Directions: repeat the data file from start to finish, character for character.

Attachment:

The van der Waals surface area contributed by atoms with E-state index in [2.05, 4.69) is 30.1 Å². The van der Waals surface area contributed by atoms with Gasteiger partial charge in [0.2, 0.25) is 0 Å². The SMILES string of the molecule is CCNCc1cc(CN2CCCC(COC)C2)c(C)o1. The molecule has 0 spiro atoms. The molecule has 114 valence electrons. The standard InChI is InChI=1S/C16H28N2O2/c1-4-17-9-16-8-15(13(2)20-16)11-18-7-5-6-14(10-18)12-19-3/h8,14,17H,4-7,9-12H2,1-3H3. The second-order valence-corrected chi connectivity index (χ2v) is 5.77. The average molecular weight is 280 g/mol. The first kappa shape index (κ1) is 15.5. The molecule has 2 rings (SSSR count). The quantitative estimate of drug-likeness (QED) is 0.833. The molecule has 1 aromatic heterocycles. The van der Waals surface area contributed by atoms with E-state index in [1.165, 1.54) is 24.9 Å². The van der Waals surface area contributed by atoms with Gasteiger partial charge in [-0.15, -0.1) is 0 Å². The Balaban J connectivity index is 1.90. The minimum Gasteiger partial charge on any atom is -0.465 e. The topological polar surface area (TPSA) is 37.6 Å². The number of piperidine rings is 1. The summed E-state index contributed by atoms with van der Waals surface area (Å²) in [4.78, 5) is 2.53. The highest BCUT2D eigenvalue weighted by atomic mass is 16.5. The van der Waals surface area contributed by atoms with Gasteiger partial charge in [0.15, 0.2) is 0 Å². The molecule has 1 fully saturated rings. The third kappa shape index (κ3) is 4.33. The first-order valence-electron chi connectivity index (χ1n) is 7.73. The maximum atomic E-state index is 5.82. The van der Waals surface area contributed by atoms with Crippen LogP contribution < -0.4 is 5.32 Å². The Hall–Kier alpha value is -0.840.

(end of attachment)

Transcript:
The van der Waals surface area contributed by atoms with E-state index in [2.05, 4.69) is 30.1 Å². The van der Waals surface area contributed by atoms with Gasteiger partial charge in [0.2, 0.25) is 0 Å². The SMILES string of the molecule is CCNCc1cc(CN2CCCC(COC)C2)c(C)o1. The molecule has 0 spiro atoms. The molecule has 114 valence electrons. The standard InChI is InChI=1S/C16H28N2O2/c1-4-17-9-16-8-15(13(2)20-16)11-18-7-5-6-14(10-18)12-19-3/h8,14,17H,4-7,9-12H2,1-3H3. The second-order valence-corrected chi connectivity index (χ2v) is 5.77. The average molecular weight is 280 g/mol. The first kappa shape index (κ1) is 15.5. The molecule has 2 rings (SSSR count). The quantitative estimate of drug-likeness (QED) is 0.833. The molecule has 1 aromatic heterocycles. The van der Waals surface area contributed by atoms with E-state index in [1.165, 1.54) is 24.9 Å². The van der Waals surface area contributed by atoms with Gasteiger partial charge in [-0.15, -0.1) is 0 Å². The Balaban J connectivity index is 1.90. The minimum Gasteiger partial charge on any atom is -0.465 e. The topological polar surface area (TPSA) is 37.6 Å². The number of piperidine rings is 1. The summed E-state index contributed by atoms with van der Waals surface area (Å²) in [4.78, 5) is 2.53. The highest BCUT2D eigenvalue weighted by atomic mass is 16.5. The van der Waals surface area contributed by atoms with Gasteiger partial charge in [0.15, 0.2) is 0 Å². The molecule has 1 fully saturated rings. The third kappa shape index (κ3) is 4.33. The first-order valence-electron chi connectivity index (χ1n) is 7.73. The maximum atomic E-state index is 5.82. The van der Waals surface area contributed by atoms with Crippen LogP contribution < -0.4 is 5.32 Å². The Hall–Kier alpha value is -0.840.